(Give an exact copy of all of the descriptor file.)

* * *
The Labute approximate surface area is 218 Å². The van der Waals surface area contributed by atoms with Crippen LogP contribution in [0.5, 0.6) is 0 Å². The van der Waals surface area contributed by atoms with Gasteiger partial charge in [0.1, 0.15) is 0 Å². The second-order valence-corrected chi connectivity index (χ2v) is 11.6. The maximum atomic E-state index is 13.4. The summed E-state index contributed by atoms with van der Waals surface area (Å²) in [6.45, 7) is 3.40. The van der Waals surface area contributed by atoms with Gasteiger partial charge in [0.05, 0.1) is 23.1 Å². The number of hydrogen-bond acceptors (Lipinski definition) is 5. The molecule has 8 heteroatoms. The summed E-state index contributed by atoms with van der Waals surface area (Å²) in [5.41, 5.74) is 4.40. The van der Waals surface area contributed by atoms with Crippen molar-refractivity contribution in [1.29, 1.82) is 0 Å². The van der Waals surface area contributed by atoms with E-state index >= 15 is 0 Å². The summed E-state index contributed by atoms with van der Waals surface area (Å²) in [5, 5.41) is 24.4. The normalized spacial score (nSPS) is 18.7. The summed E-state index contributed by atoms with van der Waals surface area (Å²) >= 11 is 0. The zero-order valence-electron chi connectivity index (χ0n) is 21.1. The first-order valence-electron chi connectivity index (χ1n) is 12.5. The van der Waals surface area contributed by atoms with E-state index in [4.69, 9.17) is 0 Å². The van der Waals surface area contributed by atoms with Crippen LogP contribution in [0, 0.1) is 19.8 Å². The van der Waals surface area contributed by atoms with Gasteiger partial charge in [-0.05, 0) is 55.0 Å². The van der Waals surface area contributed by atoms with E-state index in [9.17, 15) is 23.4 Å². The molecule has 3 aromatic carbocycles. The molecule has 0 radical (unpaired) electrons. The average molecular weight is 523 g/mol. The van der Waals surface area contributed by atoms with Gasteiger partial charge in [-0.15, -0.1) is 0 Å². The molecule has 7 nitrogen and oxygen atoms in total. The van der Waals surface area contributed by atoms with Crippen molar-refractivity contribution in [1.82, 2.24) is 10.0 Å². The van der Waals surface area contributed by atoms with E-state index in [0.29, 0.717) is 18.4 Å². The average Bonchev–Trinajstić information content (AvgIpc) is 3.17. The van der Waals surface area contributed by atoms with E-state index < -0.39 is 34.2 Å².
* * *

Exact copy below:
The Labute approximate surface area is 218 Å². The van der Waals surface area contributed by atoms with Crippen LogP contribution in [0.5, 0.6) is 0 Å². The van der Waals surface area contributed by atoms with Gasteiger partial charge in [0.1, 0.15) is 0 Å². The second-order valence-corrected chi connectivity index (χ2v) is 11.6. The maximum atomic E-state index is 13.4. The summed E-state index contributed by atoms with van der Waals surface area (Å²) in [6.45, 7) is 3.40. The van der Waals surface area contributed by atoms with Gasteiger partial charge in [0.05, 0.1) is 23.1 Å². The number of hydrogen-bond acceptors (Lipinski definition) is 5. The molecule has 8 heteroatoms. The summed E-state index contributed by atoms with van der Waals surface area (Å²) in [5.41, 5.74) is 4.40. The van der Waals surface area contributed by atoms with Crippen molar-refractivity contribution in [1.29, 1.82) is 0 Å². The van der Waals surface area contributed by atoms with E-state index >= 15 is 0 Å². The summed E-state index contributed by atoms with van der Waals surface area (Å²) in [5, 5.41) is 24.4. The normalized spacial score (nSPS) is 18.7. The summed E-state index contributed by atoms with van der Waals surface area (Å²) >= 11 is 0. The zero-order valence-electron chi connectivity index (χ0n) is 21.1. The first-order valence-electron chi connectivity index (χ1n) is 12.5. The van der Waals surface area contributed by atoms with E-state index in [4.69, 9.17) is 0 Å². The van der Waals surface area contributed by atoms with Crippen LogP contribution in [0, 0.1) is 19.8 Å². The van der Waals surface area contributed by atoms with Gasteiger partial charge in [-0.05, 0) is 55.0 Å². The van der Waals surface area contributed by atoms with E-state index in [9.17, 15) is 23.4 Å². The molecule has 3 aromatic carbocycles. The molecule has 0 radical (unpaired) electrons. The average molecular weight is 523 g/mol. The van der Waals surface area contributed by atoms with Gasteiger partial charge in [-0.15, -0.1) is 0 Å². The molecule has 7 nitrogen and oxygen atoms in total. The van der Waals surface area contributed by atoms with Crippen molar-refractivity contribution in [1.82, 2.24) is 10.0 Å². The van der Waals surface area contributed by atoms with E-state index in [0.29, 0.717) is 18.4 Å². The average Bonchev–Trinajstić information content (AvgIpc) is 3.17. The van der Waals surface area contributed by atoms with E-state index < -0.39 is 34.2 Å².